Methods: Comatose out-of-hospital

Methods: Comatose out-of-hospital Nepicastat ic50 cardiac arrest (OHCA) patients who underwent brain MRI between January 2008 and July 2012 were identified from an OHCA registry. Apparent diffusion coefficient (ADC) axial images were analyzed using a program to detect and characterize clusters of low ADC pixels from six brain regions including frontal, occipital, parietal, rolandic and temporal and basal ganglia region. Identified clusters were ranked according to size, mean ADC and minimum ADC to assess the regional maximum cluster size

(MCS), lowest mean ADC (LMEAN) and lowest minimum ADC (LMIN). Their power to predict poor outcome, defined as 6-month CPC 3 or higher, was assessed by contingency table analyses.

Results: 51 OHCA patients were eligible during the study period. The

sensitivities of MCS, LMEAN and LMIN to detect poor outcome varied according to brain region from 62.5 to 90.0%, 50.0 to 72.5% and 42.5 to 82.5% with their specificities set to 100%, respectively. The MCS of occipital region showed most favorable test profile (sensitivity 90%, specificity 100%; AUROC 0.940, 95% confidence interval 0.874-1.000).

Conclusion: The cluster-based computerized image analysis might be a simple but useful method for prediction of poor neurologic outcome. Future studies validating its prognostic performance are required. (C) 2013 Elsevier Ireland Ltd. All rights reserved.”
“Objective: To develop a transmastoid-posterior tympanotomy approach for the implantation of a penetrating auditory prosthesis SNS-032 in vitro in the most distal portion of the cochlear nerve.

Background: Animal studies suggest that penetrating cochlear Selleck BMS345541 nerve implants may overcome limitations of current cochlear implant systems. One step toward human implantation is the development of a suitable surgical approach.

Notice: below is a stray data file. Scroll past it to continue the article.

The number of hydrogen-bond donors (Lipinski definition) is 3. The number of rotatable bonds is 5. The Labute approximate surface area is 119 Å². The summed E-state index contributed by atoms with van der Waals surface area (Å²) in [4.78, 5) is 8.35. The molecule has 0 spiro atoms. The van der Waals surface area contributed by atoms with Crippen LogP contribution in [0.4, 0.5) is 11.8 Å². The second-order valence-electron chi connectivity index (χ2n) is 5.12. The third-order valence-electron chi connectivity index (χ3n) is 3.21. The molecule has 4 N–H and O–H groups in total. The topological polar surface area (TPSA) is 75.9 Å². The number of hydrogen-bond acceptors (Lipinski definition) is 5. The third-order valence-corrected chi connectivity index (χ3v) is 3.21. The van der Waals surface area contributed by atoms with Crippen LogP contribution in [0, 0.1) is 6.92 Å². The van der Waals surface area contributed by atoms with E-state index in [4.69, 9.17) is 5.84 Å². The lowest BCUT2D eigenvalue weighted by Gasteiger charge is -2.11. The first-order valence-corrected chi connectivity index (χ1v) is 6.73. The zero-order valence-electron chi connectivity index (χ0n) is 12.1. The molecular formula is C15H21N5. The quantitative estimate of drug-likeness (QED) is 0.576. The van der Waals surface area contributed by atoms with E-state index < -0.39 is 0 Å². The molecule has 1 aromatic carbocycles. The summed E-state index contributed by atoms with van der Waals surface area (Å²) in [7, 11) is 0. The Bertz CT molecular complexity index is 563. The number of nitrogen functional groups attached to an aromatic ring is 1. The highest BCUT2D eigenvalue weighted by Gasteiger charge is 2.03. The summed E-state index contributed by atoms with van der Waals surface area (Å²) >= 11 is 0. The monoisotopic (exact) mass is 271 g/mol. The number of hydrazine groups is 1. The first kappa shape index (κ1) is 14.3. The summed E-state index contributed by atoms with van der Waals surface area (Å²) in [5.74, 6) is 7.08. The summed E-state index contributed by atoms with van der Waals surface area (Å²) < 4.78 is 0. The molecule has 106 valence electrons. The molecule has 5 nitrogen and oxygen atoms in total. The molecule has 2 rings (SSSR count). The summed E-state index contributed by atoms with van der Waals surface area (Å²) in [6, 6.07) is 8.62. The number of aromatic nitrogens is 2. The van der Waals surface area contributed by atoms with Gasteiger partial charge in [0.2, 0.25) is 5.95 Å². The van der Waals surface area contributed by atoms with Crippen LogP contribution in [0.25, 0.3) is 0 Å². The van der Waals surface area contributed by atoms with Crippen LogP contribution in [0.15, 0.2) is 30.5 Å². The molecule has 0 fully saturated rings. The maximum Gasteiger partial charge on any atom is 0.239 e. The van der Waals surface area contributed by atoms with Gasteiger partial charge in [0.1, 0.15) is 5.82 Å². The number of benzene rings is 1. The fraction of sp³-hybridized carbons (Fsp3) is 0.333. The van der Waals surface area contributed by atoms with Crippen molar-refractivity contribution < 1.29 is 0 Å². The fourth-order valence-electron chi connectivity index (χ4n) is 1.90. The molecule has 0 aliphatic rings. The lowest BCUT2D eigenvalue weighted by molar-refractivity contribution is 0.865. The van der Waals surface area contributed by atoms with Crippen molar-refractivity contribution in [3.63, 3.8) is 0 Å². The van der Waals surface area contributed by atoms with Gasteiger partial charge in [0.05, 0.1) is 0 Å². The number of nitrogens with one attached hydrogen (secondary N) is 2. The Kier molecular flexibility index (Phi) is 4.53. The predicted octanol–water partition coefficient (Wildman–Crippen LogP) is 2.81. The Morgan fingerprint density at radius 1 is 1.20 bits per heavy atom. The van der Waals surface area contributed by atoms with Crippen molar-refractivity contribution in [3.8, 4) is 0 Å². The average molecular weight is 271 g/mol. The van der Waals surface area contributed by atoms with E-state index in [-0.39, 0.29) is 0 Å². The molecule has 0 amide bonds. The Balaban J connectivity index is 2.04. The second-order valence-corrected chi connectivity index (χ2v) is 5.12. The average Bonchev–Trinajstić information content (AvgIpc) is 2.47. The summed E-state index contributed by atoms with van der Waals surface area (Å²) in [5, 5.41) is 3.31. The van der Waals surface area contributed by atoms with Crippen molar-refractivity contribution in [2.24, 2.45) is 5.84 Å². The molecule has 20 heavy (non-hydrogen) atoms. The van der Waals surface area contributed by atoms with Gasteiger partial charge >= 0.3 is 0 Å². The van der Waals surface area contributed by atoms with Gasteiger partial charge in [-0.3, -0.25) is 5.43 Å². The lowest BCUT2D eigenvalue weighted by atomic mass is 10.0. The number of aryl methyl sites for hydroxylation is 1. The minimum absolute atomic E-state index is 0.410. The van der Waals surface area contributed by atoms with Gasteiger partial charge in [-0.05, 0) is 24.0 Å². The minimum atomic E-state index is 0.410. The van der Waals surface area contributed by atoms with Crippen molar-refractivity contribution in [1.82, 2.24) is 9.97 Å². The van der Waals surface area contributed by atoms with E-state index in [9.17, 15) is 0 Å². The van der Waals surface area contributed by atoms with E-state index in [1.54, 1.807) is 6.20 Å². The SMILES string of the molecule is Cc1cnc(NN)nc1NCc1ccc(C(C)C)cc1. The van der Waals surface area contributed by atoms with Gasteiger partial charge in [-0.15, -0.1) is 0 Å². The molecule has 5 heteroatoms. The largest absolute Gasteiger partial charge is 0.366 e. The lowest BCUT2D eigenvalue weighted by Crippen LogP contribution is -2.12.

Methods: In computer-rendered 3-dimensional (3-D) models (based on micro-CT scans of 10 human temporal bones), we simulated trajectories through the most basal part of the cochlea that gave access to the most distal portion of the cochlear nerve with minimal damage to intracochlear structures. We determined their vectors

with respect to the mid-modiolar axis and posterior round window edge and assessed if they intersected the chorda tympani nerve.

Results: The typical vector obtained with these 3-D models ran in an anterosuperior direction, through the inferior part of the facial recess and anterior round window edge. In 7 of 10 temporal bones, this trajectory intersected the chorda tympani nerve. Based on the vectors, dummy probes were implanted in 3 of 10 temporal bones, and the need for chorda tympani removal was confirmed in accordance with the 3-D models. Postoperative micro-CT scans revealed that all probes were successfully implanted in the cochlear nerve, whereas the osseous spiral lamina and basilar membrane were preserved.

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